New clues about an elusive material: A superconductor that can be synthesized in the lab
Titanium monoxide (TiO), an inorganic chemical compound, is a material that has eluded close study by physicists due to a dearth of high-purity single crystal samples. A team of researchers, though, has now been able to synthesize and examine high-quality TiO and finds that this material has some surprising properties.
The research team, which includes scientists from Yale, University of British Columbia, University of Chinese Academy of Sciences, and Brookhaven National Laboratory, finds that TiO acts as a superconductor—a material that can transport electrons with no resistance—at a temperature close to minus 273 degrees Celsius. Superconductivity distinguishes it from other materials in the monoxide family. The results are published in Science Advances.
"The fact that it's a superconductor is surprising, because superconductivity is rare in oxides with just one oxygen per metal atom," said co-author Sangjae Lee, a graduate student in the lab of Charles Ahn, the John C. Malone Professor of Applied Physics and department chair. "We find that it is very close to the superconducting behavior of titanium metal itself."
TiO is made up of a single oxygen that binds in between the titanium atoms. Conventional thinking predicts that the bond between titanium and oxygen is responsible for much of the material's interesting physics, but a closer look reveals that the titanium itself is a key driver for the electronic properties.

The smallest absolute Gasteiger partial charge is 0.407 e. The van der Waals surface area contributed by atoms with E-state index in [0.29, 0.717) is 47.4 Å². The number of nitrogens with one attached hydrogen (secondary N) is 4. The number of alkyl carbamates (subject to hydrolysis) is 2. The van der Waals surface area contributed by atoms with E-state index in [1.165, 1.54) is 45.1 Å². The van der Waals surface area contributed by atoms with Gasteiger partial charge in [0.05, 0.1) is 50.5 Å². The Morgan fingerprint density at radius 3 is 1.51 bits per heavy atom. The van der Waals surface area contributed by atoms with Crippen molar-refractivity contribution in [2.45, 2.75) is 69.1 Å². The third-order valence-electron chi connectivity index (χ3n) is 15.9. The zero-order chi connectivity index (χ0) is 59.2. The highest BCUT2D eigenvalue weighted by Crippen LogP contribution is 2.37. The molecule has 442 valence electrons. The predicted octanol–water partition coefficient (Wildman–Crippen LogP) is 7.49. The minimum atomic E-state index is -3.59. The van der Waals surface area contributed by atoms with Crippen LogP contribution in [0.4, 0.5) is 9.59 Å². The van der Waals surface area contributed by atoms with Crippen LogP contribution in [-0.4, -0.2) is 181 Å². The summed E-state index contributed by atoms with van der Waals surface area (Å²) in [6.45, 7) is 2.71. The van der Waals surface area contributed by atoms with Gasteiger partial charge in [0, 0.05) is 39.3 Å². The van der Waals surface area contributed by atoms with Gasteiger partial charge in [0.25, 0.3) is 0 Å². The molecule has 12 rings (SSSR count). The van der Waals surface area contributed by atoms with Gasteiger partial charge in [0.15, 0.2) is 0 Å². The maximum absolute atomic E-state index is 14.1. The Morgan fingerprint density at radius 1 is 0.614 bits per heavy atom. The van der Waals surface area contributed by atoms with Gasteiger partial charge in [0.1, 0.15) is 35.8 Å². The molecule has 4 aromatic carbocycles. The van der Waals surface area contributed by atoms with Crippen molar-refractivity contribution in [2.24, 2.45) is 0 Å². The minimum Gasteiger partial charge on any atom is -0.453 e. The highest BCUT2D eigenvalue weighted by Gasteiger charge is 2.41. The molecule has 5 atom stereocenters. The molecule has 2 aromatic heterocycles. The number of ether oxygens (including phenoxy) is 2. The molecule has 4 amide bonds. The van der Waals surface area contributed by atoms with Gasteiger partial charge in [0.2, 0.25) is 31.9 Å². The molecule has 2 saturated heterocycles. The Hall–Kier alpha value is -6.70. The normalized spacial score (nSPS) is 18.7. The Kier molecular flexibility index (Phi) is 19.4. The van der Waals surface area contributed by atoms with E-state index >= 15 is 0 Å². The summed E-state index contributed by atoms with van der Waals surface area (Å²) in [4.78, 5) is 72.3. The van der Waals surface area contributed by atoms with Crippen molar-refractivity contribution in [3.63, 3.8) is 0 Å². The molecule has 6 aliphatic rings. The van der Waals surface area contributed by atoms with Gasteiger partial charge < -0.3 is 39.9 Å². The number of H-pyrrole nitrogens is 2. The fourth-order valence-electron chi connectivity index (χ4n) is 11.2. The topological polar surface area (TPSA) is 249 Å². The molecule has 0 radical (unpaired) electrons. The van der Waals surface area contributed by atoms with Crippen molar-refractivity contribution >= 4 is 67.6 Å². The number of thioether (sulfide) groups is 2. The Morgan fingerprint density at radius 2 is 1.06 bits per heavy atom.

One reason TiO hasn't been studied more is because it's so difficult to get high-quality samples. Using a material growth method known as molecular beam epitaxy, however, the research team is able to synthesize a high-purity sample of the material to study.
"Compared to other growth methods, molecular beam epitaxy is flexible enough to stabilize phases that can't be synthesized any other way," Lee said.
Once they had a high-purity sample, they used a number of experimental and theoretical techniques to study it and acquire information about its electronic behavior and structure.
"By combining all of the experimental data with theory, we are able to determine that the very interesting superconducting behavior comes from the nature of the titanium-titanium bonding in this material.
Now that they've synthesized TiO, Lee said there are numerous pathways to elucidate the relationship between the structure and electronic behavior of other similar classes of superconducting oxide materials.
"It reveals many important directions that the community can take," he said.